We want to be extremely clear that The “New” Prostate Cancer InfoLink does not have a problem with individual prostate cancer patients, after appropriate discussion with their doctors, deciding that they will take the known (and the unknown) risks associated with TRT in an attempt to optimize their vitality and sexual functionality. That is a personal choice and the available clinical data about the levels of risk remain unclear. Some physicians will feel able to support this decision; others will be willing to go along with it, even though they don’t think it is a good idea; and some physicians will probably still think that the decision is unjustifiable and won’t write the prescription. However, Haider et al. have provided no data in this study that justify the idea that TRT has no impact on risk for prostate cancer recurrence in men who are hypogonadal as a consequence of treatment for prostate cancer. In our opinion, to draw such a conclusion based on this study is an error of judgment.


10 Responses

  1. Glad to see the discussion moving in the right direction. Dr. Morgenthaler and I (as well as my treating urologist, Dr. Mellinger) are smiling. … :-)

  2. Dear Walt:

    Do please note that this study utterly undermines Dr. Morgenthaler’s hypothesis (which you brought up the other day) that men with low serum testosterone levels are at higher risk for prostate cancer!


  3. Ah, I see what you mean. Hmmm, I can take it the other way, or at least half way, in that these men did not develop any prostate cancer because they addressed their low T issues.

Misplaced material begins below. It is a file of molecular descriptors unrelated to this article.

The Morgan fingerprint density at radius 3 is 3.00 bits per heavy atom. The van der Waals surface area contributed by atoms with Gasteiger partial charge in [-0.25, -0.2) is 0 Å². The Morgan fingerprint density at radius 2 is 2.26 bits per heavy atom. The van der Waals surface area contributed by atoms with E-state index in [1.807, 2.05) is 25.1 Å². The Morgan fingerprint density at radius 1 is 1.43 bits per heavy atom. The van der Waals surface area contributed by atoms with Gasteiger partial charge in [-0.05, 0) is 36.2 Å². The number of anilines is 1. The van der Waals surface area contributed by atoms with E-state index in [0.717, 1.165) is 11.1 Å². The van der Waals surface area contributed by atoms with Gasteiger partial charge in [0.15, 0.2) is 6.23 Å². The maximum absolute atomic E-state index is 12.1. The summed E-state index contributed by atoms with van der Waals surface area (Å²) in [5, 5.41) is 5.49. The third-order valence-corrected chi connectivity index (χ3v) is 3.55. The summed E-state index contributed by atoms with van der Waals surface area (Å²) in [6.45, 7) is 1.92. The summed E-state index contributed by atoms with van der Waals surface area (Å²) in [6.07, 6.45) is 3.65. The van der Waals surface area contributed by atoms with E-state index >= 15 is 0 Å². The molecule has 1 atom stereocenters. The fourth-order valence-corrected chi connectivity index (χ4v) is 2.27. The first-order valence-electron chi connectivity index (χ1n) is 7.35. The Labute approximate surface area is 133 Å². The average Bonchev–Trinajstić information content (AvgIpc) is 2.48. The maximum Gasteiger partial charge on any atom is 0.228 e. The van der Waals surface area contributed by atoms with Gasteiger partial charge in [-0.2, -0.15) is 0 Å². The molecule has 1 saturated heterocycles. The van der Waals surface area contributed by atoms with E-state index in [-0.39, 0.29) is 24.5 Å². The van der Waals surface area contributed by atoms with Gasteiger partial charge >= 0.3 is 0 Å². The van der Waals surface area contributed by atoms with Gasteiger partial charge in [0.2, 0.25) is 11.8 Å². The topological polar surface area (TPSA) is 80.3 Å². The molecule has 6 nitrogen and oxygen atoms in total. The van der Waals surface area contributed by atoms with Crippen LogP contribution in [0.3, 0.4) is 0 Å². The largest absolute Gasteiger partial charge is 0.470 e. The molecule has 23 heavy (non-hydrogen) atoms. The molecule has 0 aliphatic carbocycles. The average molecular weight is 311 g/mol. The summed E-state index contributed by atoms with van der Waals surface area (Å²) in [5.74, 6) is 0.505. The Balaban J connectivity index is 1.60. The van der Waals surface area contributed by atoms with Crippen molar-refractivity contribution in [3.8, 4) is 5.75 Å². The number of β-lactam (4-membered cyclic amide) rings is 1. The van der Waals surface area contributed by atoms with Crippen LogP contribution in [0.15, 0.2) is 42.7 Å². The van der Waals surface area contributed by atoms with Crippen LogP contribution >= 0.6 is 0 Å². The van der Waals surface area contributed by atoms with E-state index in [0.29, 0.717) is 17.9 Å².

Quite a spread in ages of the participants, no?

    I see what you mean though; some should have been discovered with it early if Dr. M’s 100% correct.


  4. Thanks for posting this, Sitemaster. After 3 years of ADT using Zoladex, I started thinking about TRT. My T concentration is now about half way from 0 to the lower limit of the reference interval used here in Sweden. I decided not to risk TRT, although I knew of no studies addressing the recurrence risk for men in my condition.

  5. Low T causes more health risks and harm than low-risk, low-volume prostate cancer ever will. …

  6. I won’t risk TRT. I am high-risk, high-volume (stage T2c). Since no studies about these parameters and TRT exist, I have no information about possible dangers. I do not mind taking necessary risks, as long as I have some useful information about the risk. Here I have none. The best thing to do is to follow the old, life-saving, Jewish adage, “When in doubt, do nothing.” My T value is rising, so I hope possible health issues are becoming less probable, and that actually present ones will get less bothersome.

  7. I’m a good candidate for TRT which I was on for years before getting pT3b prostate cancer, at which time I stopped. After RP, ADT and IMRT, an undetectable PSA, and a serum T of 3, I hope I can start TRT again so I can regain my strength and stamina. Frankly ED doesn’t concern me at age 70. Any thoughts?

  8. Robert:

    Are you still on the ADT? If not, how long have you been off it?

  9. Sitemaster:

    I had two 3-month Lupron shots. Today is end of 6 months. I don’t plan on more unless I need to. Getting second PSA and T reading today. Lupron has been a nightmare for me. I need to see if the SRT eradicated the rest of the prostate cancer in the prostate bed. I have no mets. My rad/onc concentrated on area of extraprostatic extension and positive margin at base and believes that’s where the remaining prostate cancer was located. I also had seminal vesicle invasion but negative nodes and am Gleason 4 + 5 = 9


  10. Bob:

    I think it is going to be at least another 3 to 6 months before you will be able to get a clear idea of whether your combination of radiotherapy + ADT has eliminated any remaining prostate cancer. It is going to take that sort of period of time for the effects of the ADT to start wear off so that you can tell that you have a stable PSA level that (hopefully) will remain down below 0.2 ng/ml.

    Until you know whether you have such a stable PSA level, I think it would be very unwise to restart TRT, but feel free to ask your doctors about this. All I can really tell you is that, if I was in your position, I don’t think I would restart TRT until I’d had a low and stable PSA level through to at least January 2016 … but that’s just my personal opinion.